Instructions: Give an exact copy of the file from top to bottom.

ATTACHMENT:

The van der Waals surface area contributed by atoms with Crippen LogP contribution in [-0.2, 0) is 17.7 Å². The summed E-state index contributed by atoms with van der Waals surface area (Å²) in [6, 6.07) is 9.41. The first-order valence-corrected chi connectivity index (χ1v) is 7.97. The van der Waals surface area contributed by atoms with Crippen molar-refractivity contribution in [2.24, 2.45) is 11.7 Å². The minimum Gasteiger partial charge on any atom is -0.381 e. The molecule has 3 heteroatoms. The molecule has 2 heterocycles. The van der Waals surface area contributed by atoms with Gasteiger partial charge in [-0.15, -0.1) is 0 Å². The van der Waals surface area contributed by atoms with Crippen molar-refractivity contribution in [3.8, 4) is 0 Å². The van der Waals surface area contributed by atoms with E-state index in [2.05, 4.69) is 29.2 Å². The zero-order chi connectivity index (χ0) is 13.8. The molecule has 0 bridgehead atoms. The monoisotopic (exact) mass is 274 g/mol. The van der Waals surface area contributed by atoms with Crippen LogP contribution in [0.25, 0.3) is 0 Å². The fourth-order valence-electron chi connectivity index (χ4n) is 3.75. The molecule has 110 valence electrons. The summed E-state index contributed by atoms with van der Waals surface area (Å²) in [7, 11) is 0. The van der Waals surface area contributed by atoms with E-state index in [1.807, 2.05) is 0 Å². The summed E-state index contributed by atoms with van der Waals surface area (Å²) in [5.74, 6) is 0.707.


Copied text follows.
The van der Waals surface area contributed by atoms with Crippen LogP contribution in [-0.2, 0) is 17.7 Å². The summed E-state index contributed by atoms with van der Waals surface area (Å²) in [6, 6.07) is 9.41. The first-order valence-corrected chi connectivity index (χ1v) is 7.97. The van der Waals surface area contributed by atoms with Crippen molar-refractivity contribution in [2.24, 2.45) is 11.7 Å². The minimum Gasteiger partial charge on any atom is -0.381 e. The molecule has 3 heteroatoms. The molecule has 2 heterocycles. The van der Waals surface area contributed by atoms with Gasteiger partial charge in [-0.15, -0.1) is 0 Å². The van der Waals surface area contributed by atoms with Crippen molar-refractivity contribution in [3.8, 4) is 0 Å². The van der Waals surface area contributed by atoms with E-state index in [2.05, 4.69) is 29.2 Å². The zero-order chi connectivity index (χ0) is 13.8. The molecule has 0 bridgehead atoms. The monoisotopic (exact) mass is 274 g/mol. The van der Waals surface area contributed by atoms with Crippen LogP contribution in [0.25, 0.3) is 0 Å². The fourth-order valence-electron chi connectivity index (χ4n) is 3.75. The molecule has 110 valence electrons. The summed E-state index contributed by atoms with van der Waals surface area (Å²) in [7, 11) is 0. The van der Waals surface area contributed by atoms with E-state index in [1.807, 2.05) is 0 Å². The summed E-state index contributed by atoms with van der Waals surface area (Å²) in [5.74, 6) is 0.707.